Bake for 70 to 80 minutes, until a toothpick inserted in the center comes out free of batter. Let cool in the pan for at least half an hour before turning it out onto a cooling rack. Serve slightly warm or at room temperature.

Poppy Seed Orange Cake

Poppy seed cake with whipped cream and blood orangesJordan: Happy New Year!

Kitra: 2018 happened. It’s over. We’re moving on with cake.

Specifically, a lucky cake. Poppy seeds are considered lucky in Hungary, especially around New Year’s.

And when we briefly lived there, the holidays were marked by a Black Friday-esque battle for oranges at the grocery store.

Imagine, if you will, dozens of middle-aged eastern Europeans, swarming the aisles of Tesco to fill their carts to the brim with boxes and bags of oranges. We’re not exaggerating here; people would buy literal cartloads.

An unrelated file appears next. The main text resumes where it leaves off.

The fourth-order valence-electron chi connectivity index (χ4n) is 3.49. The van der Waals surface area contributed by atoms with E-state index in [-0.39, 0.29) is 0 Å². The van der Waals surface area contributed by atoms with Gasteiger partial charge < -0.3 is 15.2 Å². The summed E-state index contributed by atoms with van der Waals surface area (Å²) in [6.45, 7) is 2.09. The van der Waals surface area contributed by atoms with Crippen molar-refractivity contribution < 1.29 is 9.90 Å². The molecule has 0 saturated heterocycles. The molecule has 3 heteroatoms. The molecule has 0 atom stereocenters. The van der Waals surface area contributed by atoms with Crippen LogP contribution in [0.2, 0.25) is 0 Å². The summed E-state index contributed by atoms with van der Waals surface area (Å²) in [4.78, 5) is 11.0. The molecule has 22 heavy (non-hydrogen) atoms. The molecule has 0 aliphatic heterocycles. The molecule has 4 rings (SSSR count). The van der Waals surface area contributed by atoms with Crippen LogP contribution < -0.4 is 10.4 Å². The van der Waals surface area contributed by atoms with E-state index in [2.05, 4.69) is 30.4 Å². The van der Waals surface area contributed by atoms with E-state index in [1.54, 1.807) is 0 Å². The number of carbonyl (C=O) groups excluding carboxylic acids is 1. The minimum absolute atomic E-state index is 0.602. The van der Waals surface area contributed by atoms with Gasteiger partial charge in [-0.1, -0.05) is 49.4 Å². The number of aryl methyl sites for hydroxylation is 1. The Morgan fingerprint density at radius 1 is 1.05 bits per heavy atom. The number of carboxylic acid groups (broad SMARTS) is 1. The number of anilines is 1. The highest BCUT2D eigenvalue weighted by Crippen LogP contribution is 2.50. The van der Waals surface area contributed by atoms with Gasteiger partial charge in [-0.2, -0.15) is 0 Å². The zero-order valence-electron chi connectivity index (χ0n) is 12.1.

Every person you passed in the store had nothing but oranges in their cart.

To this day, all of my Googling has been unable to come up with an explanation for this surreal phenomenon. We’ll blame it on the Soviet Union, just like all of the rest of Hungary’s idiosyncrasies.

So we paired a documented Hungarian tradition with one we’re only mostly sure we didn’t dream.

Here’s hoping this cake brings you a bright, lucky, and only mildly perplexing 2019.

We also did some other things since we last posted!

While we may revisit some of these in later posts, we’ll share the links here now as a belated Christmas/Hanukkah gift to you and an apology for being gone so long.

Spiced Brown Sugar Pound Cake | We’ve had this bookmarked since it first went up on Shutterbean more than a year ago and recommend that you don’t wait nearly as long as we did to make it. It’s from Julia Turshen’s Feed the Resistance and it’s truly excellent.